Pig Virus Found in German Farms in Setback for Exports

Germany confirmed cases of African swine fever at two pig farms, the first time the disease has spread from wild boars in the country and a potential further blow to exports from Europe’s top producer.

ASF -- which is deadly to pigs -- was found in Brandenburg near the Polish border. About 200 animals will be culled at two locations after a laboratory confirmed the cases, Brandenburg’s consumer protection ministry said. Veterinary authorities are on site to try to contain the outbreak.

The disease remains a significant distance from the northwest, where the country’s pig farming is concentrated. But it could prove a setback for Germany’s bid to revive pork exports. Numerous importers shunned its meat after an outbreak began in wild boar last year, leaving supply piling up in Europe. While some have since reopened, German pork remains shut out of China, the world’s top consumer.

It’s difficult to gauge how buyers may react to the farm reports, but “it’s no question that it’s not helpful,” said Tim Koch, a livestock analyst at agricultural market information provider AMI in Bonn. Trade with countries that have agreed only regional limits on German pork is still possible, although further restrictions from importers can’t be ruled out, a spokeswoman for Germany’s agriculture ministry said by email.

Pig Virus Found in German Farms in Setback for Exports

Traders might seek discounts on German supply, said Justin Sherrard, an animal-protein strategist at Rabobank. And some countries already limiting purchases may delay their return, said Udo Hemmerling, deputy secretary general at farmers union DBV.

Germany has found more than 1,200 ASF cases in wild boar in Brandenburg since last fall. The nearby state of Saxony has also reported about 300 cases. The outbreak appears unlikely to end soon, with infections still abundant in neighboring Poland.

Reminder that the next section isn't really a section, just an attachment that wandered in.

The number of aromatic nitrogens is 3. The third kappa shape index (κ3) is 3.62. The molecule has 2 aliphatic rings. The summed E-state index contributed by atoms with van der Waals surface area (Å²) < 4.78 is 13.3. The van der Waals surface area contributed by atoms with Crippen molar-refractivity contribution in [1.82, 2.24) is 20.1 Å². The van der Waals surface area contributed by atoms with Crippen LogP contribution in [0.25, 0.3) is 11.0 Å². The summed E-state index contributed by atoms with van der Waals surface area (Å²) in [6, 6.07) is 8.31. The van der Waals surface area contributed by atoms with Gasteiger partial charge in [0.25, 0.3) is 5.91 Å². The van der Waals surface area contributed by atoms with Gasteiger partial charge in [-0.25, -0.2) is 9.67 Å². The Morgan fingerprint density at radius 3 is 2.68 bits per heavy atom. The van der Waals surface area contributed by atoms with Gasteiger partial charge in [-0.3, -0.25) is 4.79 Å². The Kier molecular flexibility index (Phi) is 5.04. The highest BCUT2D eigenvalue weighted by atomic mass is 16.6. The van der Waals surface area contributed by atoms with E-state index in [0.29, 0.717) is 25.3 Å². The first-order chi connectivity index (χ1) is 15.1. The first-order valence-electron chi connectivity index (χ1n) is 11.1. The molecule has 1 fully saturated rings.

Other large pork producers in Europe including Denmark and Spain remain free of the disease. The two affected operations in Germany are rather small, with one home to two pigs, the Brandenburg agency said. Producers group ISN called for calm and said the new cases won’t significantly change the situation for farmers.

“It is now important that we quickly find the cause of the entry into the pig population so that we know which route the virus took,” Consumer Protection Minister Ursula Nonnemacher said.

The virus has upended pork producers worldwide in recent years. China is rebuilding its herd after millions of pigs were lost in outbreaks, which triggered a meat shortfall and boosted global prices. Other countries in Asia and eastern Europe continue to battle the disease.

German pig-carcass prices have picked up from record lows set in 2020 as it was able to sell some of its excess supply within the European Union. A backlog of livestock due to coronavirus outbreaks at abattoirs has also abated.

Still, pig prices have held below cost-covering levels for farmers, according to ISN. The country’s pork sales outside the bloc are running at less than half last year’s pace, government data show.

©2021 Bloomberg L.P.

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